Excel Conditional Formatting: How to Trigger Actions with Cell Color

Whether you’re a data analyst or a small business owner, mastering Excel’s conditional formatting based on cell color can significantly boost your productivity. By setting up rules that automatically format cells based on their fill color, you can quickly identify trends, outliers, or important data points at a glance. Let’s dive into how you can harness the power of conditional formatting with cell colors.

Excel Conditional Formatting: Step by Step Tutorial

Before we start, let’s understand what we’re aiming for: we want Excel to perform specific actions based on the color of a cell. This could be changing the text color, applying a different fill color, or another action based on your needs.

Step 1: Select the cells you want to format

Click and drag your mouse over the cells you wish to apply conditional formatting to.

Selecting the correct cells is crucial because the formatting rules will only apply to the cells you choose. Make sure to include all the cells that may contain the data points you’re tracking.

Step 2: Go to the ‘Home’ tab and click on ‘Conditional Formatting’

This is where you’ll find all the options for setting up rules for your cells.

The ‘Conditional Formatting’ button is in the ‘Styles’ group on the ‘Home’ tab. It’s your gateway to creating dynamic spreadsheets that respond to your data.

Step 3: Choose ‘New Rule’ from the dropdown menu

This will open the ‘New Formatting Rule’ dialog box.

By selecting ‘New Rule,’ you can create custom formatting options that aren’t available in the default list. This is where you can get creative with your formatting.

Step 4: Select ‘Format only cells that contain’

This option allows you to set conditions for the cell formatting based on their contents, including the cell color.

Choosing this option is key because it gives you control over the specific conditions that trigger the formatting change.

Step 5: In the next dropdown, choose ‘Cell Color’

This tells Excel that you want to format cells based on their background color.

Specifying ‘Cell Color’ is the core of this tutorial. It allows you to use the visual cues in your spreadsheet to drive automation.

Step 6: Select the color you want to trigger the formatting

You might need to set up multiple rules if you have more than one color to track.

Selecting the color is the "if" in your "if this, then that" statement. It’s the condition that needs to be met for the formatting to apply.

Step 7: Set up the formatting you wish to apply when the condition is met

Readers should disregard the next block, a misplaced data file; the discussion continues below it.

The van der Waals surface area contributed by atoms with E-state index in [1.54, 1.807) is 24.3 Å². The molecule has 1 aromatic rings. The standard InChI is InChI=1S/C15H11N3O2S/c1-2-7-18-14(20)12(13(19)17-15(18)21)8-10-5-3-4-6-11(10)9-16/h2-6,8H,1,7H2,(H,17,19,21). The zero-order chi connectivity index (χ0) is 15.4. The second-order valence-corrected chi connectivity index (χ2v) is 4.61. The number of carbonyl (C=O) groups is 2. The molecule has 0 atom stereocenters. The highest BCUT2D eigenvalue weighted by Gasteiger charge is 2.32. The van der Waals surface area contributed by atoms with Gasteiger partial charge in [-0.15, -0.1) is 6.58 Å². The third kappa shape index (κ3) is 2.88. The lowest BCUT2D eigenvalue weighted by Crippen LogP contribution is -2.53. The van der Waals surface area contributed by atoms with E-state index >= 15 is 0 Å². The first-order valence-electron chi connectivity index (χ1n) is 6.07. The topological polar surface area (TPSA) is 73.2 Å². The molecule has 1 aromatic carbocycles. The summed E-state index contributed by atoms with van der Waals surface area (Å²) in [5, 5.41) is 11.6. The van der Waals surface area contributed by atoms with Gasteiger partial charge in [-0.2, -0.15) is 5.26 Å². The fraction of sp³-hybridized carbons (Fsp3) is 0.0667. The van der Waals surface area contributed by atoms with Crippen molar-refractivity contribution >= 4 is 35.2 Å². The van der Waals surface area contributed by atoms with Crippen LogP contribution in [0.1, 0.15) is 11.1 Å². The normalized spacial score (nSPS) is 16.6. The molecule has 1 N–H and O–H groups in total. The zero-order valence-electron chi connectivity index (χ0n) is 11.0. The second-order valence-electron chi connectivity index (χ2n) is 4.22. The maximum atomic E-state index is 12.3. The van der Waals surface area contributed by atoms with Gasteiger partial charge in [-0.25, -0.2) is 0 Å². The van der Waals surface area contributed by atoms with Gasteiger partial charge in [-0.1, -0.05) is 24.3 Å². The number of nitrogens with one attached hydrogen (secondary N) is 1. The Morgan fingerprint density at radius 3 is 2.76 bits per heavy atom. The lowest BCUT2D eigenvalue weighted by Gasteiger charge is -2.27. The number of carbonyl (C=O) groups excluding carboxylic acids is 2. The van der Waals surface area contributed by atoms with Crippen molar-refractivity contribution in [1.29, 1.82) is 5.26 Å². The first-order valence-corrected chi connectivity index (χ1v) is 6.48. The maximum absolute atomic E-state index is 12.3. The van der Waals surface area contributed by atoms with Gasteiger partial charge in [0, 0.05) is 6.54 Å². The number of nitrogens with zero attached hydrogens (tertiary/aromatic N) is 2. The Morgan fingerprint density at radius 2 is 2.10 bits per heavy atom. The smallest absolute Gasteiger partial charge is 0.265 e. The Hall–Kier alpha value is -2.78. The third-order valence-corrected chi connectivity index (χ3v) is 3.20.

This could be changing the text color, adding a border, or any number of formatting options.

This step is where you decide what happens when the rule is triggered. Your options are nearly limitless, so consider what will make your data stand out.

Step 8: Click ‘OK’ to apply the rule

Your conditional formatting based on cell color is now set up.

Once you’ve clicked ‘OK,’ Excel will automatically apply the formatting you’ve set up any time the condition is met. It’s like having an assistant who’s always on the lookout for specific data points.

After you’ve completed these steps, your spreadsheet will start to work smarter, not harder. Cells will automatically change based on the rules you’ve set, allowing you to focus on analysis, not formatting.

Excel Conditional Formatting: Tips

  • Use contrasting colors for your conditional formatting to make the changes stand out.
  • Test your formatting rules with a variety of data to ensure they work as intended.
  • Remember that conditional formatting based on cell color won’t change if you manually change a cell’s color after setting the rule.
  • Organize your rules in order of priority, as Excel will apply them in the order they’re listed.
  • Use the ‘Manage Rules’ option to edit or delete formatting rules as your data or needs change.

Frequently Asked Questions

What if I need to format based on more than one color?

You can set up multiple rules, each with different formatting for different colors.

Can I use conditional formatting to change the color of a cell?

Yes, you can set a rule to change the cell color based on certain criteria, like a value range or specific text.

Will conditional formatting slow down my spreadsheet?

It can if you have a large spreadsheet with many rules. Keep your rules simple and streamlined to maintain performance.

Can conditional formatting be used on cells with formulas?

Yes, conditional formatting works on cells with formulas just as it does on cells with static values.

How do I remove conditional formatting from my spreadsheet?

Go to ‘Conditional Formatting,’ choose ‘Clear Rules,’ and select whether to clear rules from the entire sheet or selected cells.


  1. Select the cells to format.
  2. Click on ‘Conditional Formatting’ in the ‘Home’ tab.
  3. Choose ‘New Rule.’
  4. Select ‘Format only cells that contain.’
  5. Pick ‘Cell Color’ from the dropdown.
  6. Choose the color that triggers the formatting.
  7. Set the desired formatting action.
  8. Click ‘OK’ to apply the rule.


Mastering Excel’s conditional formatting based on cell color is like having a secret weapon in your data analysis arsenal. It not only saves time but also brings clarity and focus to your data, allowing you to quickly spot the information that matters most. With the steps and tips outlined in this article, you’re well on your way to creating dynamic, eye-catching spreadsheets that do the heavy lifting for you. So, give it a try, experiment with different colors and rules, and watch as your Excel sheets transform into vibrant, informative dashboards. Remember, the key to success with Excel Conditional Formatting is practice and patience; the more you play around with it, the more intuitive it will become. Happy formatting!